The credit utilization ratio impacts borrowers because one factor determining the credit score is the proportion of the available credit being utilized. It is in everyone’s best interest to keep that proportion as high as possible while simultaneously bringing the overall debt burden down to the lowest level that is practically practicable. The credit utilization ratio increases when habitually carrying a load from month to month, negatively influencing credit score.

How Credit Card affects the Credit Utilization Ratio?

The use of credit cards affects the credit utilization ratio by lowering the amount of debt owed. Cardholders with an excellent credit history who cannot pay off balances find that a balance transfer card benefits their financial situation. Credit cards with debt transfer options often provide initial 0% annual percentage rates (APR), allowing one to make payments without worrying about interest costs building up.

Credit usage accounts for 30% of the FICO® Score, making it the second most influential element after payment history. Another common credit scoring methodology uses this factor as 20% of a person’s overall score, called the VantageScore. Though it only contributes 3% of the score, VantageScore considers available credit (the credit limit is less than the current amount).

How much does Credit Utilization Affect Credit Score?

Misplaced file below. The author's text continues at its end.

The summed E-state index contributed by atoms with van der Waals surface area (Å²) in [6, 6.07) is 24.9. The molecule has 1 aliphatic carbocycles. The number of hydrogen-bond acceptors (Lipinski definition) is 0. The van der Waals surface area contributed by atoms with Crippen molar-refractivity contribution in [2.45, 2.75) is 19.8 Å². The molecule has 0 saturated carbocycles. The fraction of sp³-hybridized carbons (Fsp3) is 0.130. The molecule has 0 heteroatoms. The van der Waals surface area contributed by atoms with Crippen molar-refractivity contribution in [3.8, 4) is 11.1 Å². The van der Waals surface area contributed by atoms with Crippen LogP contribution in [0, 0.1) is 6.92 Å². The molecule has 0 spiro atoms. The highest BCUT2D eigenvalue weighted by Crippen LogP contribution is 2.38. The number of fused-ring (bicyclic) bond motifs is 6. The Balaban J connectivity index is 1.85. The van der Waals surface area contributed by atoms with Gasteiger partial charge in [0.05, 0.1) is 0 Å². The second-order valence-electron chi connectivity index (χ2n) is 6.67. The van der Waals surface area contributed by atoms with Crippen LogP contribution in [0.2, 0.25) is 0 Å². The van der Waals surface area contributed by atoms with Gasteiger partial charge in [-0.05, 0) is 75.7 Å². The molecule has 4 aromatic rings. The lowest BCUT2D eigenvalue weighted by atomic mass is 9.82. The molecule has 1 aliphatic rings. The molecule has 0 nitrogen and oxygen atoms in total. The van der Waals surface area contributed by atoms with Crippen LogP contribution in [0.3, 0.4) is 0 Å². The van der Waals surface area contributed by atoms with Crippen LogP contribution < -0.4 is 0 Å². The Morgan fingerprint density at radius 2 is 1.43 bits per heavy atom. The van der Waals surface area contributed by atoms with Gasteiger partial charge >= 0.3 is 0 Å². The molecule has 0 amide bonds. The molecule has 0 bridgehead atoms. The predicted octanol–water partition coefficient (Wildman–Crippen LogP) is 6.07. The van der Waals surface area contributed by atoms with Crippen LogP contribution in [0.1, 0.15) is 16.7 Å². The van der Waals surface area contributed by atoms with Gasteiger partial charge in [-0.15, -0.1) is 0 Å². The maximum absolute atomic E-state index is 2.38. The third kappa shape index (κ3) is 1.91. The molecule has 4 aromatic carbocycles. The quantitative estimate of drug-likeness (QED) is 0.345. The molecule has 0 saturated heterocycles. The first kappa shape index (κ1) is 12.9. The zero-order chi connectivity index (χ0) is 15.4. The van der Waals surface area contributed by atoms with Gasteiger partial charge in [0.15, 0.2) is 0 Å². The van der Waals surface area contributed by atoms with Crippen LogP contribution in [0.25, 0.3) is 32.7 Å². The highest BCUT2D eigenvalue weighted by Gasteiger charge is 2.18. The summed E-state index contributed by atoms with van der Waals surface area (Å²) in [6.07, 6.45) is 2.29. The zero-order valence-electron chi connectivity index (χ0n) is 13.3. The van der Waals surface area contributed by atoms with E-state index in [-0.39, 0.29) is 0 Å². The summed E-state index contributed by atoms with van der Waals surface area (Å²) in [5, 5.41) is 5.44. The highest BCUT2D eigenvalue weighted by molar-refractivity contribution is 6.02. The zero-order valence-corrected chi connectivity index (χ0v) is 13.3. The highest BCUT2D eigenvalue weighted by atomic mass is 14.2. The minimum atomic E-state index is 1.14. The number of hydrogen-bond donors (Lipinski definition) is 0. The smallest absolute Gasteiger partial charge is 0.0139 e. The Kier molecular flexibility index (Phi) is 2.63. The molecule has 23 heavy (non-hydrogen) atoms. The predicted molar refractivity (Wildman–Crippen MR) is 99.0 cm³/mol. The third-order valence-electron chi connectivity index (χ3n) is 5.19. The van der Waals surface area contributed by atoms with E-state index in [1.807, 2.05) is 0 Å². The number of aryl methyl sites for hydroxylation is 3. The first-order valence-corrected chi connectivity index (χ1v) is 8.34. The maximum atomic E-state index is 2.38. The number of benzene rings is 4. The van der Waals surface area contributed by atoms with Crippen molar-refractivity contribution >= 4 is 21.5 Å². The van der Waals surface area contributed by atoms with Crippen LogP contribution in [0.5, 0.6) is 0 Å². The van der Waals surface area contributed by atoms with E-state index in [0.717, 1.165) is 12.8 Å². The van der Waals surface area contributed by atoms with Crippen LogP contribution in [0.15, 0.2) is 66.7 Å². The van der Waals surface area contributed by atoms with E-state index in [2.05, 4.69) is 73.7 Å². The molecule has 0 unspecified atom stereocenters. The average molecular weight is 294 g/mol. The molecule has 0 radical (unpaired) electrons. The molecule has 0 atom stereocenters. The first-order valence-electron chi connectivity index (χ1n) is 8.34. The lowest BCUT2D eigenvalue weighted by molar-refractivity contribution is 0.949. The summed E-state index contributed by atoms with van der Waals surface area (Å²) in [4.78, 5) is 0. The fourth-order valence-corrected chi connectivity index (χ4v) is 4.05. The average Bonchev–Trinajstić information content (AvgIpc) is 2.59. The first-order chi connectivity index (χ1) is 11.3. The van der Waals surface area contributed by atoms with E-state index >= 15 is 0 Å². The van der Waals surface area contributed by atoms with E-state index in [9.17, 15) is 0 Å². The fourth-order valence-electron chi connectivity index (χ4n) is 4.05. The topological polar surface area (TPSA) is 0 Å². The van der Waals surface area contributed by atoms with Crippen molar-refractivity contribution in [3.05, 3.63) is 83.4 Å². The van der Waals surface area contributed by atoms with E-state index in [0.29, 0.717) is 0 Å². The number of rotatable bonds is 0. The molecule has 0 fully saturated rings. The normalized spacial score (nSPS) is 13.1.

The lower the credit use, the higher the credit score. Dvorkin recommends keeping service below 30% for a good score. However, it’s more of a guideline than a rigid cut-off; decreasing credit usage from 30% to 29% won’t enhance the score.

Does the Credit Utilization Ratio Affect the Credit Score?

Yes, credit utilization affects a credit score since it is a factor that creditors consider when determining creditworthiness. Credit scores drop if too much of a person’s available credit is used. Reducing debt to below 30% of available credit is the first step toward better credit usage. Keeping a card open after the debt has been paid in full is another option, as is applying for a new card or increasing the limit on an existing one. But timely debt repayment is the greatest strategy to increase credit use.

Personal Finance Writer at Payday Champion

Kathy Jane Buchanan has more than 10 years of experience as an editor and writer. She currently worked as a full-time personal finance writer for PaydayChampion and has contributed work to a range of publications expert on loans. Kathy graduated in 2000 from Iowa State University with degree BSc in Finance.